Culturally, Axel Springer has eliminated the operational distinction between digital and print and encouraged executives to take more risks—and be willing to fail. In 2012, Mathias Döpfner, chief executive, sent three senior executives to live in Silicon Valley for nine months to learn from its startup culture.
End-to-End Value Chain Transformation. In today's era of platforms, high-quality content remains important, but the entire value chain matters more than ever. Media executives, however, tend not to speak about value chains. In the newspaper business, it has long been understood that editorial “did its own thing” while the business side managed revenues. A similar divide has existed in movie studios, broadcasters, and other creative companies. This separation prevents organizations from working closely together.
Many media companies have started to digitize parts of their value chain. (See Exhibit 4.) But few have digitized comprehensively. Yet this is their best hope for providing their audiences, viewers, and readers with the most enjoyable creative and commercial experience— and, ultimately the best hope for their own survival. As Mark Thompson, the CEO of the New York Times Company, wrote in the Reuters Institute publication, “Newsrooms and commercial divisions of news organizations must become far closer strategic partners than is generally the case today.”
Although he was referring specifically to news organizations, Thompson’s advice applies broadly: “Editorial and commercial leaders need to work together on integrated strategies which combine editorial mission and standards, user experience, innovations in data, technology and creative design, and radically new approaches to monetization. Not five different strategies, not even ‘aligned’ editorial and commercial strategies, but a single shared way forward.”
These new approaches require new skills. Media companies need executives with strong quantitative skills, akin to the pricing experts so critical to the success of airlines. They also need sophisticated sales executives who understand advertisers’ strategic needs and can work with digital and content teams to create compelling mobile and online experiences.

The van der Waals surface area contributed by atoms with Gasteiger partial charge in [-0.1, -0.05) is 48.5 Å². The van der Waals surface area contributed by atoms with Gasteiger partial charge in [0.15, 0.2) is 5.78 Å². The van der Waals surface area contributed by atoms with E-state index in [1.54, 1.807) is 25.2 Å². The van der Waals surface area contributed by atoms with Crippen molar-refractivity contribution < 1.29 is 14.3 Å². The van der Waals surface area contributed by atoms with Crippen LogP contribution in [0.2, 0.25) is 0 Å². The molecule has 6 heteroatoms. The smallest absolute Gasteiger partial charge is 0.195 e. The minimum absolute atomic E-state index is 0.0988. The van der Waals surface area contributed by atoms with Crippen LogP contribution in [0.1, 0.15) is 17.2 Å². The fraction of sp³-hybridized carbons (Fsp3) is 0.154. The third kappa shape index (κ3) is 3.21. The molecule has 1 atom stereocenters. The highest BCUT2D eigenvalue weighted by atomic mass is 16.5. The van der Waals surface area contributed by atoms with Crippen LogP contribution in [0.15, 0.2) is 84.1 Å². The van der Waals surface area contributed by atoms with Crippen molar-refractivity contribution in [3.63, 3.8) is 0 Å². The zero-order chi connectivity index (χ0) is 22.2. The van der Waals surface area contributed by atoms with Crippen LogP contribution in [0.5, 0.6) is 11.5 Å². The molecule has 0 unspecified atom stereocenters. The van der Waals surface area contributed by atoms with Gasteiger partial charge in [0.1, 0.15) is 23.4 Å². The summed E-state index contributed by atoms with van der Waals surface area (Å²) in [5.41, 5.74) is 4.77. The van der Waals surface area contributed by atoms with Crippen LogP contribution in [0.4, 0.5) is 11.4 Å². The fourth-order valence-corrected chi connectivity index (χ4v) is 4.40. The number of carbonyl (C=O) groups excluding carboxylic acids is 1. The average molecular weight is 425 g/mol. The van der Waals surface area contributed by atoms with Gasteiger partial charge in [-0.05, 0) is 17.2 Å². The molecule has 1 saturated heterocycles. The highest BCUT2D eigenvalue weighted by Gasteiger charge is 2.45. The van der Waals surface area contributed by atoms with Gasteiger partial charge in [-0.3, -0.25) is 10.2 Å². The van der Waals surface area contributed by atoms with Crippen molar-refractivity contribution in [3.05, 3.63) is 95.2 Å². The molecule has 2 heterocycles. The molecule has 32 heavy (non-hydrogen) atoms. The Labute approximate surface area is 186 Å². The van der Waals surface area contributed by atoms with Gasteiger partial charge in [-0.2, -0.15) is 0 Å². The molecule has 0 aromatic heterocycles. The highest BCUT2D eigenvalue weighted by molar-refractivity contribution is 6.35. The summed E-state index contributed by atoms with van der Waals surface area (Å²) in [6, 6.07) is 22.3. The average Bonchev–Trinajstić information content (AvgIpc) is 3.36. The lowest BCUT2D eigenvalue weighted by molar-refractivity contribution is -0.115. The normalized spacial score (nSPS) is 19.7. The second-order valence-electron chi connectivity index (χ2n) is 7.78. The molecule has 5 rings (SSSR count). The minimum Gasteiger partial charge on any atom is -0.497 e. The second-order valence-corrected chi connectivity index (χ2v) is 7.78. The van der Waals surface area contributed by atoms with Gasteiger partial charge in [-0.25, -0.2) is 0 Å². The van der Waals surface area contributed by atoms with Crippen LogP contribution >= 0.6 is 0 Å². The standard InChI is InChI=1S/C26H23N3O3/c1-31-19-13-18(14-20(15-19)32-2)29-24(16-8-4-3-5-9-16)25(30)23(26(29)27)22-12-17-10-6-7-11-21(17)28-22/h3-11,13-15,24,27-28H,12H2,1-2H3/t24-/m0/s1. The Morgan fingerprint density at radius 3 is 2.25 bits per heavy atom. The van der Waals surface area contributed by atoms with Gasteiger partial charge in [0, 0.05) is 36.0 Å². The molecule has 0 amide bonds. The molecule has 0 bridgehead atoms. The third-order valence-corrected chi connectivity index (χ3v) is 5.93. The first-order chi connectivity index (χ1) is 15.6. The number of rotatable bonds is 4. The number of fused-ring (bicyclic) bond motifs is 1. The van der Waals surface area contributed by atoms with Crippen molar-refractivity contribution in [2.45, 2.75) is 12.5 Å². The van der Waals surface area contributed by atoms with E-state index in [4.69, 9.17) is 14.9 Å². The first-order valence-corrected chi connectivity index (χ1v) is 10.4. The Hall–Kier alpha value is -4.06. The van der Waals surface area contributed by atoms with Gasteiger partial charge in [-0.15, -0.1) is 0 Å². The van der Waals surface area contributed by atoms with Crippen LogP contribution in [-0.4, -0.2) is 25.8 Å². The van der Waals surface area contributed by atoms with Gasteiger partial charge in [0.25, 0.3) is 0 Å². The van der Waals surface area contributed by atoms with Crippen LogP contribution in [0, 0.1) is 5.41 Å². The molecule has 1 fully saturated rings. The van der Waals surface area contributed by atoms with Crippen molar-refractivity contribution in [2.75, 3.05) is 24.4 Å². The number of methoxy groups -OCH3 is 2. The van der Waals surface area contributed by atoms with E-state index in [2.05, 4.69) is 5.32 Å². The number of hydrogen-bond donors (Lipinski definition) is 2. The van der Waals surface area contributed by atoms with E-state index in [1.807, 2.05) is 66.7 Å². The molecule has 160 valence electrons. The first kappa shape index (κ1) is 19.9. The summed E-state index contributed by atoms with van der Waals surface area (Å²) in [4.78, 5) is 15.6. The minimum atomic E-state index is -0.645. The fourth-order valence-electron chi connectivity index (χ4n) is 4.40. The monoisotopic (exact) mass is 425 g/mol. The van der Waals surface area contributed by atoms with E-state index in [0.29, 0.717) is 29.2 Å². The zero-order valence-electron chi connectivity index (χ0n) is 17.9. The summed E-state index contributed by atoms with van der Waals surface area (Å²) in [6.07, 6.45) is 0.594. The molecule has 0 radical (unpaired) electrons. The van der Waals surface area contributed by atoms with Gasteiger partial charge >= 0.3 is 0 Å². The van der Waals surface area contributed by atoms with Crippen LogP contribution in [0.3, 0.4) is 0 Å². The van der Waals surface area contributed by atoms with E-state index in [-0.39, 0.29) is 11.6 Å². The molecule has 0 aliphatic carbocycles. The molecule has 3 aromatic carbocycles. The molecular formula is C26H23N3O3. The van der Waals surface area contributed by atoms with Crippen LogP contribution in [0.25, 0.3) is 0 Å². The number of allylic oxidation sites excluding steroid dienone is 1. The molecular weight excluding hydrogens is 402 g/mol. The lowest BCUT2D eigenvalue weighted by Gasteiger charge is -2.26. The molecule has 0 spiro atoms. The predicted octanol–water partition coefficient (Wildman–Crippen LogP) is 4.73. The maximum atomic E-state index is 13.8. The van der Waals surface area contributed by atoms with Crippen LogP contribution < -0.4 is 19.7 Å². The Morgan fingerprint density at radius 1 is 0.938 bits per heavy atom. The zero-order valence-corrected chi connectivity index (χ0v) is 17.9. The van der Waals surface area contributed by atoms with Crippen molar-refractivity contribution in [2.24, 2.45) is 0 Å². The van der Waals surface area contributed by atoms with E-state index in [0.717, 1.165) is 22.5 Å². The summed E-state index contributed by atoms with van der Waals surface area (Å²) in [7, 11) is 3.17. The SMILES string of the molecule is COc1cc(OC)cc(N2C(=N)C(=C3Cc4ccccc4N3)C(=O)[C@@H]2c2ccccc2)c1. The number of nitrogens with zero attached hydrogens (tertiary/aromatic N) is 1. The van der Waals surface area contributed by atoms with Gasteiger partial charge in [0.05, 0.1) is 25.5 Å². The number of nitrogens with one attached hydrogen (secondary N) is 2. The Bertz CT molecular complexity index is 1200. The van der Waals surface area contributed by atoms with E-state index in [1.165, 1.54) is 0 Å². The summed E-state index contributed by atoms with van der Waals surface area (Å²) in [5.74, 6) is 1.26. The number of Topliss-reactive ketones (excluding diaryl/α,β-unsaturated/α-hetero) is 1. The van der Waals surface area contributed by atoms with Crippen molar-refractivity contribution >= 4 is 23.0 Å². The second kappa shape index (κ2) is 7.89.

The Digital-Disruption Opportunity. In this new era of platforms, OTT content, and digital targeting, traditional media companies cannot rely solely on their historical bases of advantage, such as scale and relationships, to remain relevant. To avoid becoming victims, they need to be the creators of disruption.
With their revenues at risk, most traditional media companies need to be much bolder and ambitious. Of course, they should aggressively pursue organic growth in adjacent areas. But to make changes in their growth trajectories and business portfolios, they need to engage in M&A, partnering, and other external moves that integrate them into a wider innovation ecosystem. In video, for example, new studios such as New Form Digital and All Def Digital are creating online stories that resonate with younger generations and niche audiences.
As the incumbent social media player, Facebook has not taken its perch for granted. It has expanded into hot areas by acquiring Instagram, WhatsApp, and Oculus. Meanwhile, the flash popularity of Pokémon Go suggests the existence of pent-up demand for AR and VR.
Amazon has more than 1,000 people working on its Alexa and Echo voice-enabled ecosystems. It acquired Twitch, an online social video channel for game players. Facebook is building DeepText, an AI-based technology that can understand the intended meaning of a user’s post—not just recognize keywords— and can make recommendations or take actions as a result. Google’s commitment to AI, for example with its acquisition of DeepMind Technologies, is well-known. Few traditional media companies have made similar bold moves into these fields.
It’s too early to tell how these developments will affect the business models of traditional media companies. But these companies have already proved that they know how to disrupt the media industry. Media executives need to counterpunch with something radical and far-reaching.
This is a high-stakes assignment. Traditional media companies are competing against digital attackers that are focused on user growth first and monetization later—a strategy that investors tend to reward. Most traditional media companies, however, are evaluated on the basis of their cash flow. They don’t get credit for expanding their user base unless that also brings in cash. Even when they build new businesses, a dollar of digital revenues is not equivalent to a dollar of analog revenues. Margins are lower even if multiples are higher. Most digital revenues are from advertising rather than recurring subscriptions or revenue streams such as retransmission fees. Therefore, in addition to preserving legacy cash flows through cost cutting and building new businesses, executives need to create carefully crafted portfolio, TSR, and investor relations strategies. They need to tell a better story about their reinvention. (See “Creating Shareholder Value at Media Companies,” BCG article, October 2012.)
Some companies get the challenge. Early on, South Africa’s Naspers recognized that its print business was lagging behind, so it bought stakes in digital companies—such as Tencent in China and Mail.Ru in Russia—and expanded into pay television. In the US, Gannett split its publishing and broadcast assets into separate companies, providing focus and investor transparency.
It’s too early to declare winners. But the losers will certainly be those companies that treat reinvention as an option rather than an imperative.